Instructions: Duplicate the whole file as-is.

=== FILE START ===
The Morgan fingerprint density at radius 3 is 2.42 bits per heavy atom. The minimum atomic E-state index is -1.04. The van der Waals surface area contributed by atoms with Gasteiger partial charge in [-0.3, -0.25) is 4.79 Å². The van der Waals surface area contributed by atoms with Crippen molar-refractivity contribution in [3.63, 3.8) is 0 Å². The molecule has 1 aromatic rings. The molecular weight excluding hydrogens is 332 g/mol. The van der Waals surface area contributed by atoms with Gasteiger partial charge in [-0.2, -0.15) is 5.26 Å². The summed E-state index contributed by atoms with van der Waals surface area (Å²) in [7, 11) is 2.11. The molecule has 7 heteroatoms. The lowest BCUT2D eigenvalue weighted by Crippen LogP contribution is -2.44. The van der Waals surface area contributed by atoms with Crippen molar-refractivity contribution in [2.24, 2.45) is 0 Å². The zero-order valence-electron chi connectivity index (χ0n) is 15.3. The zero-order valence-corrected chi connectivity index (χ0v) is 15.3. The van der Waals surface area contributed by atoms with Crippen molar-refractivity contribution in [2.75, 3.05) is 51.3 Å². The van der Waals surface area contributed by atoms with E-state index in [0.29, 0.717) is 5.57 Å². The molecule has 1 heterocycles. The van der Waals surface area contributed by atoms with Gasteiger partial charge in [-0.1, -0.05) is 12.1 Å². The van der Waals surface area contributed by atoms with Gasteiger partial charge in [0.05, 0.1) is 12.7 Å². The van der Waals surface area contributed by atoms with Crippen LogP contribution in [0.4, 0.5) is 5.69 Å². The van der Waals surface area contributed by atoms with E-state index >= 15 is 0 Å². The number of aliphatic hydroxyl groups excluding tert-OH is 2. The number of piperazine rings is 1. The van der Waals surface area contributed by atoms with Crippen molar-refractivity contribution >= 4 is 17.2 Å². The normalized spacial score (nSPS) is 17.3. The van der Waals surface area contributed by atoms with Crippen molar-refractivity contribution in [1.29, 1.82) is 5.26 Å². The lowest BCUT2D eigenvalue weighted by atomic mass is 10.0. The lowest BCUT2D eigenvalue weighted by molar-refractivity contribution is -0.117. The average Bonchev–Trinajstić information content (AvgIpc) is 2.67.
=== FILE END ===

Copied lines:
The Morgan fingerprint density at radius 3 is 2.42 bits per heavy atom. The minimum atomic E-state index is -1.04. The van der Waals surface area contributed by atoms with Gasteiger partial charge in [-0.3, -0.25) is 4.79 Å². The van der Waals surface area contributed by atoms with Crippen molar-refractivity contribution in [3.63, 3.8) is 0 Å². The molecule has 1 aromatic rings. The molecular weight excluding hydrogens is 332 g/mol. The van der Waals surface area contributed by atoms with Gasteiger partial charge in [-0.2, -0.15) is 5.26 Å². The summed E-state index contributed by atoms with van der Waals surface area (Å²) in [7, 11) is 2.11. The molecule has 7 heteroatoms. The lowest BCUT2D eigenvalue weighted by Crippen LogP contribution is -2.44. The van der Waals surface area contributed by atoms with Crippen molar-refractivity contribution in [2.24, 2.45) is 0 Å². The zero-order valence-electron chi connectivity index (χ0n) is 15.3. The zero-order valence-corrected chi connectivity index (χ0v) is 15.3. The van der Waals surface area contributed by atoms with Crippen molar-refractivity contribution in [2.75, 3.05) is 51.3 Å². The van der Waals surface area contributed by atoms with E-state index in [0.29, 0.717) is 5.57 Å². The molecule has 1 heterocycles. The van der Waals surface area contributed by atoms with Gasteiger partial charge in [-0.1, -0.05) is 12.1 Å². The van der Waals surface area contributed by atoms with Gasteiger partial charge in [0.05, 0.1) is 12.7 Å². The van der Waals surface area contributed by atoms with Crippen LogP contribution in [0.4, 0.5) is 5.69 Å². The van der Waals surface area contributed by atoms with E-state index >= 15 is 0 Å². The number of aliphatic hydroxyl groups excluding tert-OH is 2. The number of piperazine rings is 1. The van der Waals surface area contributed by atoms with Crippen molar-refractivity contribution >= 4 is 17.2 Å². The normalized spacial score (nSPS) is 17.3. The van der Waals surface area contributed by atoms with Crippen molar-refractivity contribution in [1.29, 1.82) is 5.26 Å². The lowest BCUT2D eigenvalue weighted by atomic mass is 10.0. The lowest BCUT2D eigenvalue weighted by molar-refractivity contribution is -0.117. The average Bonchev–Trinajstić information content (AvgIpc) is 2.67.